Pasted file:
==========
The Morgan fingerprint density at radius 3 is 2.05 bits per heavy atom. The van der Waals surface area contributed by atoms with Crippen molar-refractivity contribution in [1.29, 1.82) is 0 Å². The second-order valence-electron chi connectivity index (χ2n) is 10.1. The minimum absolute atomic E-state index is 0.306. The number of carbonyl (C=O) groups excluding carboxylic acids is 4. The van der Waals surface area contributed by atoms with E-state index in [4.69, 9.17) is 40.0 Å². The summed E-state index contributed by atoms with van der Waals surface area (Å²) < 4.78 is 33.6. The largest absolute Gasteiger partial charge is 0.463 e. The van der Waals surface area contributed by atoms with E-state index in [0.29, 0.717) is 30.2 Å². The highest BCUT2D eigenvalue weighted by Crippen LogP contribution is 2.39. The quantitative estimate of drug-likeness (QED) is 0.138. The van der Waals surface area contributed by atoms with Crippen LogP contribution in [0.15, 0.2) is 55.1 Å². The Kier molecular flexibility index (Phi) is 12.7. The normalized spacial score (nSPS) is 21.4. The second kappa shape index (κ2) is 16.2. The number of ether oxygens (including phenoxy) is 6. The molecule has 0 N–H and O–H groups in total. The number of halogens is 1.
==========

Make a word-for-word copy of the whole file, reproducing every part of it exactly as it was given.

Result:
The Morgan fingerprint density at radius 3 is 2.05 bits per heavy atom. The van der Waals surface area contributed by atoms with Crippen molar-refractivity contribution in [1.29, 1.82) is 0 Å². The second-order valence-electron chi connectivity index (χ2n) is 10.1. The minimum absolute atomic E-state index is 0.306. The number of carbonyl (C=O) groups excluding carboxylic acids is 4. The van der Waals surface area contributed by atoms with E-state index in [4.69, 9.17) is 40.0 Å². The summed E-state index contributed by atoms with van der Waals surface area (Å²) < 4.78 is 33.6. The largest absolute Gasteiger partial charge is 0.463 e. The van der Waals surface area contributed by atoms with E-state index in [0.29, 0.717) is 30.2 Å². The highest BCUT2D eigenvalue weighted by Crippen LogP contribution is 2.39. The quantitative estimate of drug-likeness (QED) is 0.138. The van der Waals surface area contributed by atoms with Crippen LogP contribution in [0.15, 0.2) is 55.1 Å². The Kier molecular flexibility index (Phi) is 12.7. The normalized spacial score (nSPS) is 21.4. The second kappa shape index (κ2) is 16.2. The number of ether oxygens (including phenoxy) is 6. The molecule has 0 N–H and O–H groups in total. The number of halogens is 1.